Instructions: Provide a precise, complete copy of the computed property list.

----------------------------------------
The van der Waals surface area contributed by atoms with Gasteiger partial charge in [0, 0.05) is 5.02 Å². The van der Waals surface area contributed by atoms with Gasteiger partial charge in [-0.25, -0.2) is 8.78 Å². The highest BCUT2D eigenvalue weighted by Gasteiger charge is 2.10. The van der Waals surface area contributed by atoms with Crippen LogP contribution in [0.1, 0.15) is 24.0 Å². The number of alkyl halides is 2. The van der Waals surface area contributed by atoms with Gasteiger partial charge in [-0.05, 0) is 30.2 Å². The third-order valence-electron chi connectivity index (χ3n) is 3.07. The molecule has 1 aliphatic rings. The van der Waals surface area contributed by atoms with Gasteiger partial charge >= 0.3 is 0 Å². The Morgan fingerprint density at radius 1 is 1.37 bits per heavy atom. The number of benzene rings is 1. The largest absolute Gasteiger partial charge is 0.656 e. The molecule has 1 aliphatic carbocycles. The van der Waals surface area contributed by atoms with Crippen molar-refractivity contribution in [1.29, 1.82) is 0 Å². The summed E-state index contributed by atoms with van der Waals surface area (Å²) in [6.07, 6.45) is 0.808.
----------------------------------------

The van der Waals surface area contributed by atoms with Gasteiger partial charge in [0, 0.05) is 5.02 Å². The van der Waals surface area contributed by atoms with Gasteiger partial charge in [-0.25, -0.2) is 8.78 Å². The highest BCUT2D eigenvalue weighted by Gasteiger charge is 2.10. The van der Waals surface area contributed by atoms with Crippen LogP contribution in [0.1, 0.15) is 24.0 Å². The number of alkyl halides is 2. The van der Waals surface area contributed by atoms with Gasteiger partial charge in [-0.05, 0) is 30.2 Å². The third-order valence-electron chi connectivity index (χ3n) is 3.07. The molecule has 1 aliphatic rings. The van der Waals surface area contributed by atoms with Gasteiger partial charge >= 0.3 is 0 Å². The Morgan fingerprint density at radius 1 is 1.37 bits per heavy atom. The number of benzene rings is 1. The largest absolute Gasteiger partial charge is 0.656 e. The molecule has 1 aliphatic carbocycles. The van der Waals surface area contributed by atoms with Crippen molar-refractivity contribution in [1.29, 1.82) is 0 Å². The summed E-state index contributed by atoms with van der Waals surface area (Å²) in [6.07, 6.45) is 0.808.